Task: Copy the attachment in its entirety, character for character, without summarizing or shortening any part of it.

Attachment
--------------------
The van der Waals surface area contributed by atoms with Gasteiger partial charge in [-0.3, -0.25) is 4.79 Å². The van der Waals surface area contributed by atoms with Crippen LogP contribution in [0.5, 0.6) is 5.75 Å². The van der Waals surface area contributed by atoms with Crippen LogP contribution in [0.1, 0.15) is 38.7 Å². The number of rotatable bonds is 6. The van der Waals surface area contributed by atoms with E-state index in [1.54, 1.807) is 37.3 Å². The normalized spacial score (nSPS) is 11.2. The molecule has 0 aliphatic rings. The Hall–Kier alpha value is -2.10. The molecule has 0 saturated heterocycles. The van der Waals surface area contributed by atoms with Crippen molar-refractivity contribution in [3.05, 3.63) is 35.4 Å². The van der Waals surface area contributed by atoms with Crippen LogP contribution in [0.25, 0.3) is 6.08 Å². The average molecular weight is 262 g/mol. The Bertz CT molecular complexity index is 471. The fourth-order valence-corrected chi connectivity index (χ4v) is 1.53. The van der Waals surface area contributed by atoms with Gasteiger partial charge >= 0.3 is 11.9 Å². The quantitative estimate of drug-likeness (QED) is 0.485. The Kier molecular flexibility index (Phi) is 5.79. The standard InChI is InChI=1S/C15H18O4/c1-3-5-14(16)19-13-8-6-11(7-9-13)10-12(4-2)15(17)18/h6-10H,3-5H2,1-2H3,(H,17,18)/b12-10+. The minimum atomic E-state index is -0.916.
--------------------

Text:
The van der Waals surface area contributed by atoms with Gasteiger partial charge in [-0.3, -0.25) is 4.79 Å². The van der Waals surface area contributed by atoms with Crippen LogP contribution in [0.5, 0.6) is 5.75 Å². The van der Waals surface area contributed by atoms with Crippen LogP contribution in [0.1, 0.15) is 38.7 Å². The number of rotatable bonds is 6. The van der Waals surface area contributed by atoms with E-state index in [1.54, 1.807) is 37.3 Å². The normalized spacial score (nSPS) is 11.2. The molecule has 0 aliphatic rings. The Hall–Kier alpha value is -2.10. The molecule has 0 saturated heterocycles. The van der Waals surface area contributed by atoms with Crippen molar-refractivity contribution in [3.05, 3.63) is 35.4 Å². The van der Waals surface area contributed by atoms with Crippen LogP contribution in [0.25, 0.3) is 6.08 Å². The average molecular weight is 262 g/mol. The Bertz CT molecular complexity index is 471. The fourth-order valence-corrected chi connectivity index (χ4v) is 1.53. The van der Waals surface area contributed by atoms with Gasteiger partial charge >= 0.3 is 11.9 Å². The quantitative estimate of drug-likeness (QED) is 0.485. The Kier molecular flexibility index (Phi) is 5.79. The standard InChI is InChI=1S/C15H18O4/c1-3-5-14(16)19-13-8-6-11(7-9-13)10-12(4-2)15(17)18/h6-10H,3-5H2,1-2H3,(H,17,18)/b12-10+. The minimum atomic E-state index is -0.916.